Yolanda Markopoulou took the baton once more in order to speak on the “loneliness” prevalent in such VR creations, noting that this is due to the difficulty in designing 360° characters and giving them a soul, which results in most creators ending up creating lonely worlds. She stressed the difficulty of producing such films, particularly in Greece. She also raised the issue of storytelling and the problem of obsessing over the technological part: "A lot of times in VR we tend to “fast forward” towards the end and we are only interested in how the result will look in terms of image and presentation. Unfortunately, VR projects are often poor in storytelling," she mentioned.

She also talked about the need to think about who exactly we are addressing when we make such a film, but mainly to question ourselves on why we want to make a VR film, and whether or not this specific medium really serves us. She stressed the need for collaboration between the artistic and the purely technical fields. At this point, Ms. Antonopoulou pointed out that the new batch of students “will manage to bridge this gap in communication, as they have a variety of skills.”

Charalampos Rizopoulos stressed that, even though he is generally pessimistic, he is optimistic about the future of virtual reality and that he believes it will be more effective. Then, he posed the rhetorical question of whether ultimately "the medium serves our story, or vice versa? There is a big trap: just because we can construct something, is it really necessary to do so?” he commented. He also mentioned that when a new medium appears, it is expensive, difficult to use, and we have yet to discover the conventions in its syntax, advancing somewhat tentatively.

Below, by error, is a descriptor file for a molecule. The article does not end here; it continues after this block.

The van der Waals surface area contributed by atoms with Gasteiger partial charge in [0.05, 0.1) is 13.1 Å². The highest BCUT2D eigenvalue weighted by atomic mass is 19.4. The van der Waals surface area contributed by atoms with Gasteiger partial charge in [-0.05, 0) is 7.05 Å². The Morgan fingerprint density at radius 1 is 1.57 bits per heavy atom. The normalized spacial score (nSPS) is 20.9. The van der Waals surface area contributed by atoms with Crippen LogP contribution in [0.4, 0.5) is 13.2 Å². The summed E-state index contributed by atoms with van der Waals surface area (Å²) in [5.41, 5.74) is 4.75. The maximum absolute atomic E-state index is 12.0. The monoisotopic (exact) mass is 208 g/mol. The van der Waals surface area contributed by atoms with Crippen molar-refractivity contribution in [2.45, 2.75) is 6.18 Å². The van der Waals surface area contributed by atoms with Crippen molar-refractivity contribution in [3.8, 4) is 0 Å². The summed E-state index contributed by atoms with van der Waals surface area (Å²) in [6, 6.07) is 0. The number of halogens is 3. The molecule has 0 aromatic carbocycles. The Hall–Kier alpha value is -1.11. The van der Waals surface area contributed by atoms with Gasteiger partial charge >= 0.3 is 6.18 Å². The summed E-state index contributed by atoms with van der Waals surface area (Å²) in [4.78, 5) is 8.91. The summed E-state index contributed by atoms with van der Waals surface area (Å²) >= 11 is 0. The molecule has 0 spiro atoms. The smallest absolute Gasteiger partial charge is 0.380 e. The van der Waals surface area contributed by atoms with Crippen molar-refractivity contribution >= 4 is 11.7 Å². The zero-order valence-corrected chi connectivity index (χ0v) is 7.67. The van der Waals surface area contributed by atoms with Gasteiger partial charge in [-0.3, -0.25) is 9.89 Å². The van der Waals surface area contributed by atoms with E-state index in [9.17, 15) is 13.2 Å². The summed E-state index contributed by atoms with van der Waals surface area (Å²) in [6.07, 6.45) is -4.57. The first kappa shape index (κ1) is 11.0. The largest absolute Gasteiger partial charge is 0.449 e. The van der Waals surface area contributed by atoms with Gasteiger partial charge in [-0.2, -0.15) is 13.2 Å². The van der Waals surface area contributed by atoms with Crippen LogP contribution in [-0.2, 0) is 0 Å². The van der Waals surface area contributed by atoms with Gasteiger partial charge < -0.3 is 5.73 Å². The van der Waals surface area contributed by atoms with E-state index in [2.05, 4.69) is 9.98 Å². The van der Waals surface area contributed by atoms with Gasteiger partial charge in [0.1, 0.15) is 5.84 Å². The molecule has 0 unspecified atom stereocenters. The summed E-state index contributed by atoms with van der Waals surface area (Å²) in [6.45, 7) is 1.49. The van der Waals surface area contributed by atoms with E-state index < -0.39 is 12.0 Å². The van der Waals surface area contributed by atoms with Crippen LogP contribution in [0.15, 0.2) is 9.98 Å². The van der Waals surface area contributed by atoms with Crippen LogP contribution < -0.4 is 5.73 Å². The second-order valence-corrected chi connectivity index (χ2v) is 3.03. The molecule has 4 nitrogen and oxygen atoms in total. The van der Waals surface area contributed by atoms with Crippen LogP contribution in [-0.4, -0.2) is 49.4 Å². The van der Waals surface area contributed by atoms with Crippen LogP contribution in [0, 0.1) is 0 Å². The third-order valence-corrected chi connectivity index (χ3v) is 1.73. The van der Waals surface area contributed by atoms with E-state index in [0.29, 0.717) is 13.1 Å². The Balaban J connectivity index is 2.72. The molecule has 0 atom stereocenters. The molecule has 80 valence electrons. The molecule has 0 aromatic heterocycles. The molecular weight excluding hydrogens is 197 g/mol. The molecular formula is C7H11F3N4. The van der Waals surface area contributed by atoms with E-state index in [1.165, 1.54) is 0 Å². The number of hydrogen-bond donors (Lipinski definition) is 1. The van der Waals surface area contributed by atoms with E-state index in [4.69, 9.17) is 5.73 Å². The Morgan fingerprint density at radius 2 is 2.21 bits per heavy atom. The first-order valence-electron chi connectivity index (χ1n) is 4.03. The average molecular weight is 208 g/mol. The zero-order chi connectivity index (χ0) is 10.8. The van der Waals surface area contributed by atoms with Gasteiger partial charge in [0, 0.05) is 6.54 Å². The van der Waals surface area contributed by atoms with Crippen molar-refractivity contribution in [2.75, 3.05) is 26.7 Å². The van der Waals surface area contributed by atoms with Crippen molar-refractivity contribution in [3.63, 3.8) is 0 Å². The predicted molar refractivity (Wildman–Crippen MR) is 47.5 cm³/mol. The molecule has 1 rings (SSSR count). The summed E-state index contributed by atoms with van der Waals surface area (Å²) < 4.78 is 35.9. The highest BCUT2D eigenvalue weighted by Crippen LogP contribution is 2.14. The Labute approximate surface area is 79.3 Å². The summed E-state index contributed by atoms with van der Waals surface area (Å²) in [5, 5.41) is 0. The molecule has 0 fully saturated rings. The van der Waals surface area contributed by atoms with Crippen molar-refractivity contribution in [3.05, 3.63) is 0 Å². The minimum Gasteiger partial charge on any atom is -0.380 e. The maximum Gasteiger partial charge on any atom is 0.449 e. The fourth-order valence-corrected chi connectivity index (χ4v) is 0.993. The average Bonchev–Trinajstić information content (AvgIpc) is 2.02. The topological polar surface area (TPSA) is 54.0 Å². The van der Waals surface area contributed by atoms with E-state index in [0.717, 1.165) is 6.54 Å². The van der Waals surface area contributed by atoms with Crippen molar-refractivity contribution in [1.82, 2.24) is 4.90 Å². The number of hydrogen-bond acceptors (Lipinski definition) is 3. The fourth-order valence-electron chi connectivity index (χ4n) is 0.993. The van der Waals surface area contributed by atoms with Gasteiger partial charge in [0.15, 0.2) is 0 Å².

Next, Dimitris Haritos, Professor at the National & Kapodistrian University of Athens, quoted Alvin Wang Graylin, who had spoken on virtual reality, saying that its problem is not the technology, which is flourishing, but its content, which is poor. "There is a lack of an in-depth understanding of the characteristics of the medium," he said, agreeing with Mr. Rizopoulos. The speakers expressed the belief that the weakness of VR products lies more in the way the narrative is articulated than in the technology that supports it.

After the discussion, the students had the opportunity to watch Yolanda Markopoulou’s work, as well as the projects of the students showcased by Ms. Antonopoulou through a headset. After a chat in a relaxed atmosphere and a treat from Fischer, the Festival’s sponsor, their evening came to an end.